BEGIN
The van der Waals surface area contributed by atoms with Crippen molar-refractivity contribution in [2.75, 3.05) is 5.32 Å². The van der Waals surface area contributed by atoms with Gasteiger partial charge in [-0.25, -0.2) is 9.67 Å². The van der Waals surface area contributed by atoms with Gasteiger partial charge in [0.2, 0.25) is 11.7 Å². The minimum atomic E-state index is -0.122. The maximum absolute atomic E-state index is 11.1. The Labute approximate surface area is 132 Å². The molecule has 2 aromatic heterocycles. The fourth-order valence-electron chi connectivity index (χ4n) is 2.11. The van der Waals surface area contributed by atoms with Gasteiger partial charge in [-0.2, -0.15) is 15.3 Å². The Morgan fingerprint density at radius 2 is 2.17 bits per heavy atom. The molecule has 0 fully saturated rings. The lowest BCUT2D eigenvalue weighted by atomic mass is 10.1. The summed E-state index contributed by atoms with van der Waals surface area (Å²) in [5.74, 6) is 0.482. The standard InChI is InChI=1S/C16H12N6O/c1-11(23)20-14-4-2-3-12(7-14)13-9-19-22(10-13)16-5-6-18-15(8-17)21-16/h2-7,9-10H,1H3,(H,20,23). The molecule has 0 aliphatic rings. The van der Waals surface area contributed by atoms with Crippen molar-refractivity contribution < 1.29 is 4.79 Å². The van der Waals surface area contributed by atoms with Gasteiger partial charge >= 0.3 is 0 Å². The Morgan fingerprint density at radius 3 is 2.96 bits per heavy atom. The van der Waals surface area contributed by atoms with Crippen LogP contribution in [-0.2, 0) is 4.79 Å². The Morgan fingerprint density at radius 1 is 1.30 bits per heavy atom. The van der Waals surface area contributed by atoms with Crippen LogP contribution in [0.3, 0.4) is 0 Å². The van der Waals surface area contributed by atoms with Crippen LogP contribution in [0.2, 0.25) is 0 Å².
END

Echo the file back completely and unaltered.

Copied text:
The van der Waals surface area contributed by atoms with Crippen molar-refractivity contribution in [2.75, 3.05) is 5.32 Å². The van der Waals surface area contributed by atoms with Gasteiger partial charge in [-0.25, -0.2) is 9.67 Å². The van der Waals surface area contributed by atoms with Gasteiger partial charge in [0.2, 0.25) is 11.7 Å². The minimum atomic E-state index is -0.122. The maximum absolute atomic E-state index is 11.1. The Labute approximate surface area is 132 Å². The molecule has 2 aromatic heterocycles. The fourth-order valence-electron chi connectivity index (χ4n) is 2.11. The van der Waals surface area contributed by atoms with Gasteiger partial charge in [-0.2, -0.15) is 15.3 Å². The Morgan fingerprint density at radius 2 is 2.17 bits per heavy atom. The molecule has 0 fully saturated rings. The lowest BCUT2D eigenvalue weighted by atomic mass is 10.1. The summed E-state index contributed by atoms with van der Waals surface area (Å²) in [5.74, 6) is 0.482. The standard InChI is InChI=1S/C16H12N6O/c1-11(23)20-14-4-2-3-12(7-14)13-9-19-22(10-13)16-5-6-18-15(8-17)21-16/h2-7,9-10H,1H3,(H,20,23). The molecule has 0 aliphatic rings. The van der Waals surface area contributed by atoms with Crippen molar-refractivity contribution < 1.29 is 4.79 Å². The van der Waals surface area contributed by atoms with Gasteiger partial charge >= 0.3 is 0 Å². The Morgan fingerprint density at radius 3 is 2.96 bits per heavy atom. The van der Waals surface area contributed by atoms with Crippen LogP contribution in [-0.2, 0) is 4.79 Å². The Morgan fingerprint density at radius 1 is 1.30 bits per heavy atom. The van der Waals surface area contributed by atoms with Crippen LogP contribution in [0.3, 0.4) is 0 Å². The van der Waals surface area contributed by atoms with Crippen LogP contribution in [0.2, 0.25) is 0 Å².